At the end of last month’s Group of 7 summit in Biarritz, hosted by French President Emmanuel Macron as fires raged in the Amazon rainforest in Brazil, Macron announced that G7 member nations had approved an £18 million aid package to combat the fires. Brazilian President Jair Bolsonaro minimised their impact and rejected the help, with US President Donald Trump’s support.
Bruce Gilley, David Kinsella
As China’s investments along the Belt and Road expand, its organisations and workers are increasingly vulnerable to security threats. While China is ratcheting up pressure on Pakistan to deal with militants, it is also taking measures to secure its own interests, writes Barbara Kelemen.
Tokyo and Seoul have sought to resolve their latest dispute, but they need to address deep-rooted issues that threaten the strategic balance of the region. One side needs to show genuine contrition and the other side needs to forgive, writes William Choong.
The Houthi movement, Ansar Allah, has made use of UAVs as a low-cost way to punish the Saudi-led coalition and inflict reputational and political damage. While the tactical advantage of using UAVs is limited, their symbolic value against the coalition and their territories is significant, writes Dhia Muhsin.
Political pressure for a maritime-security response in the Strait of Hormuz is fueling debate in the United Kingdom over the size of the Royal Navy. This has shed light on the difficulty of responding to naval shortfalls and re-growing capabilities in the short term, Nick Childs explains.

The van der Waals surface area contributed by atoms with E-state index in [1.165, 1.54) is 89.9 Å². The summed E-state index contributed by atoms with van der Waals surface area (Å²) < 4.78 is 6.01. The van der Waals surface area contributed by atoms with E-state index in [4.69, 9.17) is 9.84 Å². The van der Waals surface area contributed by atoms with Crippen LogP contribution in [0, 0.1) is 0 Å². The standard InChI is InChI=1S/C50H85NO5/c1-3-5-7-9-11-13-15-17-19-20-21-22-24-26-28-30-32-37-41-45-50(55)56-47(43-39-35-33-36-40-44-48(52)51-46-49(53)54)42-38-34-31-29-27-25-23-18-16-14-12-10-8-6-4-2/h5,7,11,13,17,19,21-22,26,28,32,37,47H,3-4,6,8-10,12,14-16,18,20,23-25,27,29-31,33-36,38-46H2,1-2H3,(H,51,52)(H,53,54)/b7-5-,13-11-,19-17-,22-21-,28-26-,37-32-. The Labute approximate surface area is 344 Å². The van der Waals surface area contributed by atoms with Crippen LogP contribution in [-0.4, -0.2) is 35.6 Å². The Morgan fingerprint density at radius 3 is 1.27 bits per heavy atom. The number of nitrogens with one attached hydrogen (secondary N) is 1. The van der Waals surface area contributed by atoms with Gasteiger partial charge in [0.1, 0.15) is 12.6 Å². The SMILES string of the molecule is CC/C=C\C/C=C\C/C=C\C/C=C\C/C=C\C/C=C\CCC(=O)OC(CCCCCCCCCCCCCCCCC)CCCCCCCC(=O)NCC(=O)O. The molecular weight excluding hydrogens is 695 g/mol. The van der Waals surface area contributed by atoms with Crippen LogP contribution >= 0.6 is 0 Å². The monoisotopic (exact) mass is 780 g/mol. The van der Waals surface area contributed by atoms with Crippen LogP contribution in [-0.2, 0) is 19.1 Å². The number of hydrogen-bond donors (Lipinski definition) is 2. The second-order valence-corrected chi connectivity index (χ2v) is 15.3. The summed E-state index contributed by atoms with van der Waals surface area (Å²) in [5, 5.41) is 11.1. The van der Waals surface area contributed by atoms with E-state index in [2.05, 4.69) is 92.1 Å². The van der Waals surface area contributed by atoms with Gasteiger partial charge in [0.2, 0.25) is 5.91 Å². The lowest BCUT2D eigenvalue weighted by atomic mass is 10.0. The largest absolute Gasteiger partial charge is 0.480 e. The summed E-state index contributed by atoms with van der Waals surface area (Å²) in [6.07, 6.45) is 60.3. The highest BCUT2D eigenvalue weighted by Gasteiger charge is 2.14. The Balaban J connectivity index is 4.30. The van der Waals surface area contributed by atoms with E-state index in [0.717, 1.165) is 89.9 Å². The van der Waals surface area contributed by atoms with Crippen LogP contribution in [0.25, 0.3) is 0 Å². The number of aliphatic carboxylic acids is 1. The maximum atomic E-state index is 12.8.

First produced 60 years ago to address improvements in Soviet tank design, the M60 Patton main battle tank remains in service with countries around the world. As a large international market for upgrades therefore remains, Michael Tong explores how Turkey and Jordan have attempted comprehensive upgrades to extend the life of the M60 Patton.
With the International Atomic Energy Agency (IAEA) having recently concluded that traces of undeclared radioactive material were indeed found at a warehouse in Tehran, Mark Fitzpatrick argues the IAEA investigative process is working. A cooperative approach is the best way to provide for the greater access to suspect sites in Iran the IAEA needs if it is to resolve the issue.
In the new, more contested maritime domain, the United States Navy has hinted that the new design of its future Large Surface Combatant will resemble the Zumwalt-class large destroyers. But given technology trends, the US Navy may end up looking for a different balance of platforms to sustain current capabilities, Nick Childs argues.
For the first time in decades, a window exists for Europe to take care of its own defence. But as Fabrice Pothier discovers, Macron’s vision of a European army requires reforms to EU institutions.
United Kingdom Foreign Secretary Jeremy Hunt delivered the 34th IISS Fullerton Lecture in Singapore reflecting on Britain’s relationship with its allies after Brexit. As the UK prepares to leave the European Union, Mr Hunt said the example of Singapore had much to offer the UK. ‘Britain can draw encouragement from how Singapore’s separation from the Peninsula did not make it more insular but more open.’ Looking ahead to the New Year, Mr Hunt said there was plenty of evidence to suggest that the so-called rules-based international order is under threat, and that democracy is in retreat.